The market closed out the week with a rally for corn, wheat, and soybeans. Overall on the week March corn was up 22 ¼ cents, Jan soybeans were up 25 ¾ cents, and March wheat fell by 18 ¾ cents.
Coming in from the overnight session grains were called mixed to lower but found plenty of support after the opening bell. Informa released their estimates of final 2010 production, as well as expected acreage for 2011. For 2010 corn production, they are projecting 12.539 billion bu which is right in line with the USDA's estimate. Soybean production is estimated at 3.378 billion bu, also right in line with the USDA's estimate. For 2011, they are projecting an increase in corn acres to 90.7 million vs 88.2 last year. They are expecting bean acres to be 77.5 million acres vs 77.7 last year. Informa is expecting a jump in wheat acres from 53.6 million last year to 56.1 million this year. Cotton acres are also projected to jump to 12.8 million vs 11 million in 2010. Overall they are expecting to gain an extra 6.6 million acres in 2011.
The house ended up passing the Tax Bill late Thursday night and was signed by President Obama today. This included the Ethanol and Biofuel tax credits. Also today, Cattle on Feed came out mostly neutral for cattle but slightly friendly grains considering we will have higher feed needs. We put 3% more on feed, and weights were skewed to below 800 lbs. The Commitment of Traders report shows the large specs increasing their net long corn positions by a sizable 23,308 contracts using futures and options. They also increased their soybeans and wheat positions as well.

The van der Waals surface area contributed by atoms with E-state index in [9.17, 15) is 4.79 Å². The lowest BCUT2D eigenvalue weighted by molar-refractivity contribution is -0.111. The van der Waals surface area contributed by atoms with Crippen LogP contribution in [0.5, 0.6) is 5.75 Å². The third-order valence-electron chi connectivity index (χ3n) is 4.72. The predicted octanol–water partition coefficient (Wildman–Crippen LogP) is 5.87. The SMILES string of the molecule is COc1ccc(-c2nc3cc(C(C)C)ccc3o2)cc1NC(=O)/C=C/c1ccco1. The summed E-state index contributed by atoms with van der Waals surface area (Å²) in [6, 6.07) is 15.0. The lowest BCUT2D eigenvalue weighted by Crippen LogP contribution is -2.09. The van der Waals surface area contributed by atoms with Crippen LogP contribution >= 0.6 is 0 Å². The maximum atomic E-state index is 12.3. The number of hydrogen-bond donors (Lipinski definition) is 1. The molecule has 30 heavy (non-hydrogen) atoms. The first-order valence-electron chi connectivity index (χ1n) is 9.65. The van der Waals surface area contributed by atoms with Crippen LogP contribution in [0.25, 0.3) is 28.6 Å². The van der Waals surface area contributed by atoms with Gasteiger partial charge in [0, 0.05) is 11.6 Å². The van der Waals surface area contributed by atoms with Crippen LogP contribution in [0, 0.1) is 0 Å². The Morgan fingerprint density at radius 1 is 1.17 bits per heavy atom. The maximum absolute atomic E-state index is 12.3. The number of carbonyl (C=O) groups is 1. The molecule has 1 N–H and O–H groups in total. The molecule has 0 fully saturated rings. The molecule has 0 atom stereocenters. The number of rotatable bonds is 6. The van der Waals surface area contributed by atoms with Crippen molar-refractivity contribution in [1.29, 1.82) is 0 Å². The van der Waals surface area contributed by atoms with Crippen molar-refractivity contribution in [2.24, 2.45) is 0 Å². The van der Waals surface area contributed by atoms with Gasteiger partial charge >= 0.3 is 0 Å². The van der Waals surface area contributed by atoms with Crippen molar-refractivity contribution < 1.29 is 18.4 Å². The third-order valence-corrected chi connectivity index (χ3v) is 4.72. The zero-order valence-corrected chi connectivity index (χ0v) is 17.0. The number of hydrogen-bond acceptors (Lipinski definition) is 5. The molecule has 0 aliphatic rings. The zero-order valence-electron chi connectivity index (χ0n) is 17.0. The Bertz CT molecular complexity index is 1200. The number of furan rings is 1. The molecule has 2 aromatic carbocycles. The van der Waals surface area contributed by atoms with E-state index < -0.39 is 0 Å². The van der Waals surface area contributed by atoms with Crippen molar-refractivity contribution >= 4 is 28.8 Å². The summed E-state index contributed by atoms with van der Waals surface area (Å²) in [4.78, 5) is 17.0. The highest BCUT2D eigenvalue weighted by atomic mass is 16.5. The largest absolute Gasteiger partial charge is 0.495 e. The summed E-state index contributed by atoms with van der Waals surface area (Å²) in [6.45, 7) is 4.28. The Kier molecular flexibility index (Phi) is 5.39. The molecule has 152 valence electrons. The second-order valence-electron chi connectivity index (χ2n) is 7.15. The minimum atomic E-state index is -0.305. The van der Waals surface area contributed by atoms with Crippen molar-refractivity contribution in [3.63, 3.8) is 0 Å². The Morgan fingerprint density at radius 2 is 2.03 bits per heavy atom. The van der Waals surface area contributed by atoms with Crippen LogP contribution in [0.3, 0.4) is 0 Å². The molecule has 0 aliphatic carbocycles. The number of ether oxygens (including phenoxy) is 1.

The bulls are looking at tight supplies and dry South American weather for support. The battle for acres in early 2011 will be the best chance to see this rally continue. The bears are looking at the latest USDA ending stocks report showing increases in US corn and World wheat. Also, soybean exports came in well below expectations this week reflecting cancellations from China. Until more is known from the January reports, it may be hard for the bulls to keep this rally going into the end of the year.
Even though we can see reasons for the market to be friendly in 2011, we still want to remain adequately hedged incase the unexpected happens. For example, last year it took until the January report before grains broke, which lasted all the way into early summer. Right now we are staying well hedged and keeping our upside in the spring call spreads. Please contact your broker if you would like an overall analysis of your 2011 marketing year.
Next week the markets will be open through December 23rd. They will close for Christmas Eve and reopen that following Sunday. Between now and then we could continue to see high volatility on low volume. If you are looking to add additional protection, please don't hesitate to give your broker a call.
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